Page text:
The market upheaval shows no signs of dissipating soon, so institutional investors are constantly trying to adjust their portfolios to address the chaos. A recent investor survey found that institutions remain bullish on private equity and hedge funds, although all asset classes saw declines in intentions to invest.
The fact that private equity is in first place is likely because PE remained resilient during the first quarter despite the public markets’ plunge. The Lincoln Private Market Index rose 1.7% during the quarter, at a time when many of the gains recorded in public company valuations in the second half of 2021 were erased following Russia’s invasion of Ukraine.
Interest by asset type
With Intelligence’s latest survey on investor intentions found that 72% of institutional and private wealth investors plan on investing in private equity within the next 12 months. Hedge funds were in second place, with 54% of the investors surveyed.
Apparently, investors believe that private equity and hedge funds have recorded robust returns during the market upheaval. The consensus also suggests a belief that these two alternative asset classes provide timely risk management benefits and niche opportunities in the current market environment.
Hedge funds returned 10.2% for 2021 and recorded their first net inflow in over five years at $25 billion. The firm describes the recent change in sentiment between December and April as “striking,” noting that all asset classes saw a decline in intentions to invest among investors.
Interestingly, private equity was one of the two asset classes with the largest decline in intentions to invest. Equities was the other one, with both recording a 10% or more decline in intentions to invest. Real estate saw the smallest decline in intention to invest at 3%.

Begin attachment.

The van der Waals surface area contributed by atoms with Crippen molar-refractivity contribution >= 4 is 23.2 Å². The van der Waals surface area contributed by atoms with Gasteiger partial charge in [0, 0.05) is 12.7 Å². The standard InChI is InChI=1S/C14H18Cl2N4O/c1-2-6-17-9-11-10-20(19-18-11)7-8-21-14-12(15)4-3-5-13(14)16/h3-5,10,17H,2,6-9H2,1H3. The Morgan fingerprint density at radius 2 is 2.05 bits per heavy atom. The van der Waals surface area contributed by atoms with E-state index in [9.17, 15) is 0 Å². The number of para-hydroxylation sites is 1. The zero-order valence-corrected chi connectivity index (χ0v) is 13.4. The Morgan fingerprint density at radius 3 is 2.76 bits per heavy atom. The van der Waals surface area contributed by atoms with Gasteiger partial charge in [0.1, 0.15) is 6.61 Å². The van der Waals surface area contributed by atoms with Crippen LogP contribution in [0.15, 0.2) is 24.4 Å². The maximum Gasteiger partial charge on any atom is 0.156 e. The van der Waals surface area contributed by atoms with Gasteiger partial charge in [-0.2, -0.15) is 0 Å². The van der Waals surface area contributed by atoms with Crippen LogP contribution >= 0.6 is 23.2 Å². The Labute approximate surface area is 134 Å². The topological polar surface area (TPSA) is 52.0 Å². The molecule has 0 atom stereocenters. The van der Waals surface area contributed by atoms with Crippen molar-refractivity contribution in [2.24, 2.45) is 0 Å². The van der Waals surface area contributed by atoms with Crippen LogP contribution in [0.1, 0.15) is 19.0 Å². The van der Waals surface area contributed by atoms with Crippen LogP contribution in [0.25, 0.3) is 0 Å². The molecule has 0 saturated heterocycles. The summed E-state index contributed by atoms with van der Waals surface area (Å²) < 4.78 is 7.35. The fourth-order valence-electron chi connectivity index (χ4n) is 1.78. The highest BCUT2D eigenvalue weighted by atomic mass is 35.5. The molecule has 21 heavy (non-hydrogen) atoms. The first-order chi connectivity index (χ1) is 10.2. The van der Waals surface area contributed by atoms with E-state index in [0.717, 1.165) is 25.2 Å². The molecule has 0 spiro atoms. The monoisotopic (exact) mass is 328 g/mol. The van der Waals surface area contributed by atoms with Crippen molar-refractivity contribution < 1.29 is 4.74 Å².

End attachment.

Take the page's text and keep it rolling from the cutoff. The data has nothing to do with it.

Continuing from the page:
Despite the significant decline in investor intentions to invest in equities, interest in the asset class was a little higher than interest in hedge funds.
Interest by investor type
With Intelligence reports that foundations and endowments are “most enthused” about private equity due to its capacity for high, disruptive returns and its record in seeking technological solutions to social issues like climate change.
The firm added that corporate pensions were the clear outlier in terms of their intentions, with 67% intending to invest in real estate within the next 12 months. This is likely because real estate has helped corporate pensions meet their de-risking objectives as a long-term growth asset while also rewarding them with an illiquidity risk premium.
On the other hand, 67% of public pensions intend to invest in private debt and equity. According to This interest demonstrates that private debt has now replaced bonds as a source of fixed income for retirement funds, although it comes with higher risk.
The firm reported that family offices are now the least likely to invest in real estate at 49%, potentially due to the strong headwinds against the asset class. With Intelligence explained that their characteristics as an entity, such as their smaller size, flexibility, streamlined decision-making and higher risk tolerance, make them a complementary pair with private equity and hedge funds due to these asset classes’ innate strengths and recent outperformance.
The survey also found that 75% of family offices plan to invest in private equity, while 57% expect to invest in hedge funds within the next 12 months.
Problems for private tech investors
The more than $2 trillion decline in value from the five biggest tech firms has turned out to be ominous for privately-owned, high-growth tech firms. The valuations of such companies have become stretched, putting the pinch on private equity owners.
Performance and sustainability expectations for these private tech firms have changed. As a result, With Intelligence advises investors to watch for further downside within the asset class, as it expects these factors to transform investment intentions during the second half of the year.
Choosing managers to invest with
The two top priorities for investors when choosing fund managers to invest with were the consistency of their team members and the general partners having skin in the game. The quality of their risk management protocols was in third place.
Advertised fees are widely seen as less important, suggesting that the years-long trend of slashing fees could be over. Corporate and public pensions emphasize returns versus benchmarks, while family offices overwhelmingly prefer fund managers with corresponding financial commitments to their funds.
Michelle Jones contributed to this report.